the china study: startling implications for diet, weight loss and long-term health, by t. colin campbell, phd and thomas m. campbell II. michael bridges, half of the ys-loved musical duo lost and found, sent me this book after reading my posts about my cleanse. it rocked my world. i’ve had more discussions in the last few weeks as a result of this book than from any book i’ve read in years. written by a scientist (not a science-buff opinionating), the book is, primarily, a summary of the largest nutritional study ever conducted (he brings in a massive quantity of other clinical research also). his primary findings are that the diseases that kill americans (he calls them “diseases of affluence”, because they’re found only in populations that can afford an animal based diet) are all direcly linked to animal proteins. heart disease, all the leading cancers, diabetes, multiple sclerosis, obesity and many others: these diseases, for the most part, do not exist (to a great degree) in countries and populations that eat a plant-based diet. here’s the upshot: i’m seriously considering — and anyone who knows me, or has even seen me, will know what a big statement this is — pursuing a vegan diet. i’m not sure i can pull it off. i do like meat! but i think i’d rather have a cancer-free, heart disease-free, and many other diseases-free next 30 years of my life, than have cheeseburgers and filet mignon (and milk, cheese and eggs). i’m sure i’ll be blogging about this more this fall, as i’m tentatively planning on trying a vegan diet for one month at some point. really, you have to read this book! even if you never adopt a whole food, plant-based diet, it’s a brilliant and accessible read.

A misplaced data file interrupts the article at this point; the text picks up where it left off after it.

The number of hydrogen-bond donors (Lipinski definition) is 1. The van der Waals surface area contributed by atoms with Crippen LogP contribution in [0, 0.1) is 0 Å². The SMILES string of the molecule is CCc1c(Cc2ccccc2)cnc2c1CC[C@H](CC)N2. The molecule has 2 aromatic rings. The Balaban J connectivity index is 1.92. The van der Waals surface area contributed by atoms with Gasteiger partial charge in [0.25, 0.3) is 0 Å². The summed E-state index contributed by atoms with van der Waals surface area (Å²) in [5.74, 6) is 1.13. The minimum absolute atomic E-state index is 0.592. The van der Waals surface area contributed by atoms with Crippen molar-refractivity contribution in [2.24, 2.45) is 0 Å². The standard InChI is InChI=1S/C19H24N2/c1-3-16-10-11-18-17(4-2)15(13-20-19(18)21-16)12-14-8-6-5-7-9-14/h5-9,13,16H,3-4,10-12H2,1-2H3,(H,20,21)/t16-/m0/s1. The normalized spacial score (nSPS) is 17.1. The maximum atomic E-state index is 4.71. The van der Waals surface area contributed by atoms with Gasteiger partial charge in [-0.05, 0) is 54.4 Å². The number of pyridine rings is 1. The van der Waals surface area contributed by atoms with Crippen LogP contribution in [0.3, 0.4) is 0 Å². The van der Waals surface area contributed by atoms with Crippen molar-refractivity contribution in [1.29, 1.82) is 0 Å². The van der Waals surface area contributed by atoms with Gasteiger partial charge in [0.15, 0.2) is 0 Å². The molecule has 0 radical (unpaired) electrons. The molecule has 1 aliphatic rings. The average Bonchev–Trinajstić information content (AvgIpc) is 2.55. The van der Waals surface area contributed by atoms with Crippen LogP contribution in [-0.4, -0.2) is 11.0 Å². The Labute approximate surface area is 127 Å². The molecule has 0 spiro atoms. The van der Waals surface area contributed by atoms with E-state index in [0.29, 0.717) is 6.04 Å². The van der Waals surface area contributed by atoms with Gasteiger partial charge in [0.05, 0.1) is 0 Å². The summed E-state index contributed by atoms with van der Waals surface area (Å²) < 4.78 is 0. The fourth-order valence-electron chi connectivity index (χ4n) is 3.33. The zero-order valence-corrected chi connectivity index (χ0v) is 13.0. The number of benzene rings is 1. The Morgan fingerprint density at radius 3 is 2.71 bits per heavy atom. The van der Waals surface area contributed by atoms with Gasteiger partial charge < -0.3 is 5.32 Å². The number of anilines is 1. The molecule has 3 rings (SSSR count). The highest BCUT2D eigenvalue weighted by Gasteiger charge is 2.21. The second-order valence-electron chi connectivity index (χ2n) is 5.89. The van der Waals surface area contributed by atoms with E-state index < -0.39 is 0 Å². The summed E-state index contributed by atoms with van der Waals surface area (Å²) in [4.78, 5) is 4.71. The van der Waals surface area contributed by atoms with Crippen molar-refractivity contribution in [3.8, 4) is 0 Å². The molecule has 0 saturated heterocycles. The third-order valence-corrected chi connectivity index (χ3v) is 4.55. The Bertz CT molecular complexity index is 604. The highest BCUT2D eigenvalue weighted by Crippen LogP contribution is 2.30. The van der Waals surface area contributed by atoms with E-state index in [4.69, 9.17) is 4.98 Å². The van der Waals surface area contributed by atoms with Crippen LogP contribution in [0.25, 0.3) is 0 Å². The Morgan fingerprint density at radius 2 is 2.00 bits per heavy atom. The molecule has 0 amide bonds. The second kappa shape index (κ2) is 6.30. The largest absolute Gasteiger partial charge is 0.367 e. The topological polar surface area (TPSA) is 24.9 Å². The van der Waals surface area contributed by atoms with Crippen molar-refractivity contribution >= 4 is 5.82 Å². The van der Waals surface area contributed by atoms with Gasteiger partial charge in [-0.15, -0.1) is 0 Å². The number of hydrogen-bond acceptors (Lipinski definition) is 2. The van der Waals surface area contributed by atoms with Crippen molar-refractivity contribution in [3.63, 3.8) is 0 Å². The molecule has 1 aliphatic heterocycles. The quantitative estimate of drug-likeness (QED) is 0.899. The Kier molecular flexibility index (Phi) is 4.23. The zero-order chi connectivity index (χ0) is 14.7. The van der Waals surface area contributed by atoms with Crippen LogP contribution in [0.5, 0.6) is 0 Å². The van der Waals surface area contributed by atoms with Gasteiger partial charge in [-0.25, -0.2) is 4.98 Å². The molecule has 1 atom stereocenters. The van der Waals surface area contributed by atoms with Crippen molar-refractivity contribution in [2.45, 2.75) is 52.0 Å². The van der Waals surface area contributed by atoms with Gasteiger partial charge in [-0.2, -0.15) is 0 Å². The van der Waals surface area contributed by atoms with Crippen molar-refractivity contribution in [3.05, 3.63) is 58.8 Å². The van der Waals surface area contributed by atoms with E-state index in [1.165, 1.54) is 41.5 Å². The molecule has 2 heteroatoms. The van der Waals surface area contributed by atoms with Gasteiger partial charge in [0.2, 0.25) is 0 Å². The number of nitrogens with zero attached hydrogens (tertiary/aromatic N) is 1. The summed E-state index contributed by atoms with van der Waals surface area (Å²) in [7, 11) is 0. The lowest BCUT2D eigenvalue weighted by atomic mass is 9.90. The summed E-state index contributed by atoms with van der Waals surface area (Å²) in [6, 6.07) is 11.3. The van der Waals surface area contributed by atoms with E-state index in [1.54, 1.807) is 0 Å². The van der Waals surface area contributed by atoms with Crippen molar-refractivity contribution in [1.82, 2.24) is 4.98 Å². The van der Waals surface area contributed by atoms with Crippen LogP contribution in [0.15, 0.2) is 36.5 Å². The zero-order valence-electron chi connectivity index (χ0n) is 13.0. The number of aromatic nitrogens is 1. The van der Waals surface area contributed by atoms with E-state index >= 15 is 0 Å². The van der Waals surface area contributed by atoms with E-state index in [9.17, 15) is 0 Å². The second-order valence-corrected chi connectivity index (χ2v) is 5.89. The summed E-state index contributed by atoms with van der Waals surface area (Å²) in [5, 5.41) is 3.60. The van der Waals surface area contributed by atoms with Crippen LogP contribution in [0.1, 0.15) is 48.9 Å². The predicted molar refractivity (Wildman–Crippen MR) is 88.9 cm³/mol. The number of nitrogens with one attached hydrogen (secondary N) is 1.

rejuvenile: kickball, cartoons, cupcakes, and the reinvention of the american grown-up, by christopher noxon. i’ve ruminated a few times on this blog about “grups”, the name given to adults who are erasing the generation gap by continuing to embrace values and tastes traditionally associated with adolescents. this book (pointed out to me by bob carlton) notches it down a few years. while most of the “grup” discussion has centered around rock concerts and expensive jeans, noxon’s book looks more at kickball leagues and toy collectors (not adult toys like jet skis and GPS, but real toys, like dolls and super-soakers). noxon is clearly pro-rejuvenile, though he says the word is neutral, and has positives and negatives. the book gets a bit wordy at times (i love all his examples, but they could often be shorter), but it’s a thoroughly enjoyable and worthwhile read, identifing what i believe is a significant cultural shift in affluent populations. fun reading with plenty of implications for those of us in youth ministry (or any kind of ministry, for that matter).